Most people think of nettles as an irritating fact of spring and summer life. Certainly they are a significant barrier to wearing shorts on walks along overgrown footpaths, but they can also be a valuable resource . . .
Their most obvious use is as a food. While many green shoots and leaves are described as a ‘spinach substitute’, nettles are one of the few wild plants which can compete with the cultivated vegetable. In particular I would cite nettle soup – or better still, nettle and ink cap soup – as a delicious addition to any menu. (Just for the record, the acid in the stings is quickly broken down by heat, so there is no danger of a sore mouth.)
Cooking harnesses just the leaves, of course, and the rest of the plant has its uses. Most obviously the fibrous stalks can be turned into thread. This can then be twisted together to make rope or woven to produce a cloth. During the Second World War, for example, when the submarine blockade made imports of cotton difficult, thousands of tones of nettles were harvested to make camouflage netting.
But nettles also have important medicinal uses. The Romans used to beat themselves with the plants after saunas, for example. This was supposedly good for the circulation and for pain relief. And in contemporary herbal medicine the raw dried seeds, rubbed through a sieve to remove the irritating hairs, are used to treat patients who are burnt-out or with low libido.
Here I am indebted to Monica Wilde (www.monicawilde.com) for an excellent article on the medicinal uses and underlying science. She says most of the benefits stem from the neurotransmitters acetylcholine and serotonin which are present in the stings, along with choline and histamine.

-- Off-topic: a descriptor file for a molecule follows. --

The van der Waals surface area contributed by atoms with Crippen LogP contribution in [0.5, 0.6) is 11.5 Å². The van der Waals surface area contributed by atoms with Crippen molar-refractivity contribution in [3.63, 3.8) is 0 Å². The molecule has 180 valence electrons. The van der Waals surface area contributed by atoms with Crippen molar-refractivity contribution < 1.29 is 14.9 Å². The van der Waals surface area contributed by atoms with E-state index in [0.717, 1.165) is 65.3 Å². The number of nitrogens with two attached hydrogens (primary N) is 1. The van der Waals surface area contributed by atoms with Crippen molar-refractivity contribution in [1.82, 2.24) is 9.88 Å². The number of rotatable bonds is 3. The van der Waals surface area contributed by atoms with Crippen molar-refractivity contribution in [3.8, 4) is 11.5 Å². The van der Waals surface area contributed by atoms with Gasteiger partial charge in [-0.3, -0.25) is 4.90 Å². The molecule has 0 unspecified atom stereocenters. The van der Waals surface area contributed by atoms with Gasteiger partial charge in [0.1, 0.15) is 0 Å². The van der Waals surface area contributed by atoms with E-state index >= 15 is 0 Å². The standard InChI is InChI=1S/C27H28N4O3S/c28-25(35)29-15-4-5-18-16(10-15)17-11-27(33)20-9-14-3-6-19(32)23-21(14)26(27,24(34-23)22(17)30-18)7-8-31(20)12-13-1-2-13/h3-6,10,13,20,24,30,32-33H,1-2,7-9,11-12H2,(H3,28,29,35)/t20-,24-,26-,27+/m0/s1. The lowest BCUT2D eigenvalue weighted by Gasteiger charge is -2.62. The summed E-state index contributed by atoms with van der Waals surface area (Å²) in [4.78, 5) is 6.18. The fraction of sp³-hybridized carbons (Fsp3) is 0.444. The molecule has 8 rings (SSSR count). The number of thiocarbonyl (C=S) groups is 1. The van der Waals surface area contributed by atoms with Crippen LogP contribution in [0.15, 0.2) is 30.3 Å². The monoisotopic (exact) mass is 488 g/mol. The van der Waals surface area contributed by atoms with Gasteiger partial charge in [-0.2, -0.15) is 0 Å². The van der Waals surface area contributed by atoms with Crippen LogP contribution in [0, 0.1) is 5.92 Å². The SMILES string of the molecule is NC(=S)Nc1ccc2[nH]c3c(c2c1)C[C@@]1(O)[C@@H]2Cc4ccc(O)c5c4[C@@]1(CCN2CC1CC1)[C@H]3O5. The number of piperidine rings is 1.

Acetylcholine is one of the most important neurotransmitter in our brains. It stimulates the nervous system and improves mood, heightens sensory perception and improves attention spans. Low levels can cause depression and could be linked to Alzheimer’s and muscle degeneration.
Serotonin is mainly found in the gut and it regulates mood, appetite, and sleep. It is the serotonin in the nettle spines which causes the pain, but it is also abundant in the seeds – although too much can lead to diarrhea.
Monica recommends chewing 5-20 grams of fresh green nettle seed as a tonic, or boiling them to make a tea (she suggests 50g in 600ml of water). She warns this should be drunk in small quantities because it can out-do the strongest espresso when it comes to keeping one awake. Alternatively, she suggests toasting the seed and using it instead of poppy seeds in bread or sprinkled into salads.